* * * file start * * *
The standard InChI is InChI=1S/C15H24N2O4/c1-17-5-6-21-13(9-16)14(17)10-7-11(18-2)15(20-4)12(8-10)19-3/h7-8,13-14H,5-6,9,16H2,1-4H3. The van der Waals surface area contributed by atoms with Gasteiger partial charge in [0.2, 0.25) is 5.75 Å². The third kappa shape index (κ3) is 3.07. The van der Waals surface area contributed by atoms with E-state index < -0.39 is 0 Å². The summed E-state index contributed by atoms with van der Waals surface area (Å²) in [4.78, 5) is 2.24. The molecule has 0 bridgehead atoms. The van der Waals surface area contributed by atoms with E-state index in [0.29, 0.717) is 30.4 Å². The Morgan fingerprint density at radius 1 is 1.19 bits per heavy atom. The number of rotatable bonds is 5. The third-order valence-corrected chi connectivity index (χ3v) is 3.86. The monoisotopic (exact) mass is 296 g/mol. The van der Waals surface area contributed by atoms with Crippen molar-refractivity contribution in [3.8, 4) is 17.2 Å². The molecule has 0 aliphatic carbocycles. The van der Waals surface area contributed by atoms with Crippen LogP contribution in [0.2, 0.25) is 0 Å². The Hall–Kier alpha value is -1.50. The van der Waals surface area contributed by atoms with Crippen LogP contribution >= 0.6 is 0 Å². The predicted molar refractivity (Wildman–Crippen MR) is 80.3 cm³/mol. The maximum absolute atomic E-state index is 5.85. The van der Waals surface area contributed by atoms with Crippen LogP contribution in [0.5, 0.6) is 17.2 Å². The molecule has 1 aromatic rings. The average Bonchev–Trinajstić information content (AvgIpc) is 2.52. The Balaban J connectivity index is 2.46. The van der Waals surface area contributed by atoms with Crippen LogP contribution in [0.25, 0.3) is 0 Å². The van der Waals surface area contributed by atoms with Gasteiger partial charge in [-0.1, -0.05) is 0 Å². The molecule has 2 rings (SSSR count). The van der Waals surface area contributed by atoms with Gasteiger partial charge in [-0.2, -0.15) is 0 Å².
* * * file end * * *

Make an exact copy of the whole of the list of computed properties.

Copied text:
The standard InChI is InChI=1S/C15H24N2O4/c1-17-5-6-21-13(9-16)14(17)10-7-11(18-2)15(20-4)12(8-10)19-3/h7-8,13-14H,5-6,9,16H2,1-4H3. The van der Waals surface area contributed by atoms with Gasteiger partial charge in [0.2, 0.25) is 5.75 Å². The third kappa shape index (κ3) is 3.07. The van der Waals surface area contributed by atoms with E-state index < -0.39 is 0 Å². The summed E-state index contributed by atoms with van der Waals surface area (Å²) in [4.78, 5) is 2.24. The molecule has 0 bridgehead atoms. The van der Waals surface area contributed by atoms with E-state index in [0.29, 0.717) is 30.4 Å². The Morgan fingerprint density at radius 1 is 1.19 bits per heavy atom. The number of rotatable bonds is 5. The third-order valence-corrected chi connectivity index (χ3v) is 3.86. The monoisotopic (exact) mass is 296 g/mol. The van der Waals surface area contributed by atoms with Crippen molar-refractivity contribution in [3.8, 4) is 17.2 Å². The molecule has 0 aliphatic carbocycles. The van der Waals surface area contributed by atoms with Crippen LogP contribution in [0.2, 0.25) is 0 Å². The Hall–Kier alpha value is -1.50. The van der Waals surface area contributed by atoms with Crippen LogP contribution >= 0.6 is 0 Å². The predicted molar refractivity (Wildman–Crippen MR) is 80.3 cm³/mol. The maximum absolute atomic E-state index is 5.85. The van der Waals surface area contributed by atoms with Crippen LogP contribution in [0.5, 0.6) is 17.2 Å². The molecule has 1 aromatic rings. The average Bonchev–Trinajstić information content (AvgIpc) is 2.52. The Balaban J connectivity index is 2.46. The van der Waals surface area contributed by atoms with Crippen LogP contribution in [0.25, 0.3) is 0 Å². The van der Waals surface area contributed by atoms with Gasteiger partial charge in [-0.1, -0.05) is 0 Å². The molecule has 2 rings (SSSR count). The van der Waals surface area contributed by atoms with Gasteiger partial charge in [-0.2, -0.15) is 0 Å².